• As long as there are search engines and algorithms to rank in them, SEO will NOT be dead. He’s basically talking about on-page SEO which is pretty basic stuff, but still foundational to SEO. Without it search engines will struggle to know what your site is about.

    • I have to agree with your statement Joel. Other than doing some of the basic things that plugins like Yoast that help the spiders crawl your site, I avoid implementing any SEO tactics like the plague. If you focus your time and energy on creating great content and building a following, and you won’t have to worry about SEO.

      To give everyone an example of success story, I co-authored a website called HotForWords. The site peaked at a million hits per month. It was paired with a YouTube channel under the same name. https://www.youtube.com/user/hotforwords?&ab_channel=HotForNutrition
      The name has since changed to HotForNutrition for whatever reason. But if you look on about page, you’ll see that she is over 491,000,000 million views. Of course this isn’t anything special these days with other channels over a billion views, but back in 2008 it was one of the top ten channels on the whole YouTube service.
      The website was perfectly position for Google Search because it was a site that focused on words. No website in their right mind would attempt such a thing today. Though it did position the site on the second or third line of the search everytime. We even captured the word “Hooker” that many porn website would have given their eyeteeth to have.
      We could never figure out what Google and other search engines were using to rate our website. So we just focused on adding a new page (blog format) three times a week and getting our fans to comment all day long. We averaged about 500 comments per day. We didn’t use plugins like Disqus because Google would filter out those comments. Just the plain old vanilla WP commenting worked fine. You could even search out for your comment or someone else’s comment via Google Search.

      Another benefit of WP is its use of php that created a new webpage on the fly when a new comment was made. This demonstrated activity which Google liked. Other than those little things, we didn’t spend any time with SEO. 80% of the energy was spent on making a good video and 20% keeping the comments rolling. Google search shouldn’t be your top marketing strategy. If it is then you’ve already lost the battle.
      Just create compelling content and build a following, you’ve mastered SEO. You never have to worry about what algorithm Google is using today. If you have good content and high traffic, Google will get you listed on their search results.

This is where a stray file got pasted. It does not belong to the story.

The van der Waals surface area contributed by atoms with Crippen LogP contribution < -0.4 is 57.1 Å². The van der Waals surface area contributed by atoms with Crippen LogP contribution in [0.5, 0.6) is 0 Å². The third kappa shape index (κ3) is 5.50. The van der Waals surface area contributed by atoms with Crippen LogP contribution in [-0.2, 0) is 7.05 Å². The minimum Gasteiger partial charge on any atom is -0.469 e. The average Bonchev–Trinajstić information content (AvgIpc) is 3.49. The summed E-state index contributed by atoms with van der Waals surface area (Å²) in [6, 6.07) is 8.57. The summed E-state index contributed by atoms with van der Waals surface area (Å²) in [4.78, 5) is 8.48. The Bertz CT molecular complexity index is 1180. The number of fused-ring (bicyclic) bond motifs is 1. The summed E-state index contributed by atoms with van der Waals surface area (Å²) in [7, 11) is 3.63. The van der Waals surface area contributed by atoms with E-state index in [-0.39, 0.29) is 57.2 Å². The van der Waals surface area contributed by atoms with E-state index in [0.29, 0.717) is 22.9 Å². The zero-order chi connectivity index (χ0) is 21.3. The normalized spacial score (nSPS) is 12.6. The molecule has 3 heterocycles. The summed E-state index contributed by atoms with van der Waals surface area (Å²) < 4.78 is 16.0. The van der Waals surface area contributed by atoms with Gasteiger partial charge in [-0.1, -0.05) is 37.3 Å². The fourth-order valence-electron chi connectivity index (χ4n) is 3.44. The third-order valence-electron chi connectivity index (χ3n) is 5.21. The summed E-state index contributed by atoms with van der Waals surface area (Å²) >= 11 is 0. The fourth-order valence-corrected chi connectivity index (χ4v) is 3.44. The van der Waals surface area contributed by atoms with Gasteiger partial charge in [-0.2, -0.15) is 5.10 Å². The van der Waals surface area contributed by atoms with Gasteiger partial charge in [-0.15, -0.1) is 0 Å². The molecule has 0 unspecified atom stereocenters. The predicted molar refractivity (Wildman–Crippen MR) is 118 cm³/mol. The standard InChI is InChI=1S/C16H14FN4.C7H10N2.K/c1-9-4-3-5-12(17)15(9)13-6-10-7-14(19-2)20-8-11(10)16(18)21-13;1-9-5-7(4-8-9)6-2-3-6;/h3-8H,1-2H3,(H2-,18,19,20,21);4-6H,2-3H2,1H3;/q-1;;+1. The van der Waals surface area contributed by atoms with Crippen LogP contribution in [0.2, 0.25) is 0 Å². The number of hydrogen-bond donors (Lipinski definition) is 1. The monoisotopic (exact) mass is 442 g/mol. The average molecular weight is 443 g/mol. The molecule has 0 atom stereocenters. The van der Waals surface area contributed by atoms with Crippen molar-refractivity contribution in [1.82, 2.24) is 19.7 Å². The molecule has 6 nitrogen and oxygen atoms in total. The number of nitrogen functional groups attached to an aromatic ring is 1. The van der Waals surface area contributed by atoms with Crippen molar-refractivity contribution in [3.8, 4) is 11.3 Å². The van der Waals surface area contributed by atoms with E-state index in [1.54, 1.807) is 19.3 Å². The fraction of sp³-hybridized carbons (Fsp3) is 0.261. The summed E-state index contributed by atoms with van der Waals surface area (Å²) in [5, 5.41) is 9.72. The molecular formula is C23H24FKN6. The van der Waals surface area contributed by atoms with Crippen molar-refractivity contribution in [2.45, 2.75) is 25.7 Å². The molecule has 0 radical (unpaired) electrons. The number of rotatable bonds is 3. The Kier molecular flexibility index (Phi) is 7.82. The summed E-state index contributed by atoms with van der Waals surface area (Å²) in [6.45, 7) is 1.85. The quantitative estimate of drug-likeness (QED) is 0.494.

• SEO isn’t dead and can’t be killed. It’s just an ongoing effort. It should be sold as a recurring monthly product not a one-time purchase.

  2. Excellent article – thank you!

  3. While its true not to forget SEO, with Google’s changing its algorithm most often resulting in such thing as google dance, I rather advice some one to search for ways of generating traffic without relying on google. Your site’s traffic will not be impacted hard by a Google algorithm change pushing your site down the queue.

  4. SEO is dead…

  5. I know I’m a heretic, but I HATE Yoast SEO. I find it to be a rigid, impossible to please tyrant. No. No green dots for you! Even if you put your keywords in every possible SEO slot. Still no green dots. How can that be helpful. I did an experiment and followed Yoast’s requirements to T, stuffing my keywords into every important tag, sacrificing readability in the process. And still no green dots. If I find that to be the case, how could my very un-tech-savvy clients satisfy this tyrant.

    I actually think that the Yoast plugin has not caught up with semantic search and thinks that Google et al are stuck in the same concrete thinking. I have better things to do with my life than to kow tow to the ever-elusive green dots.

    I know I’m in the minority here, and that everyone else sings the praises of this plugin. But to me, it’s a case of the emperor’s new clothes. This emperor is naked. Now I feel better.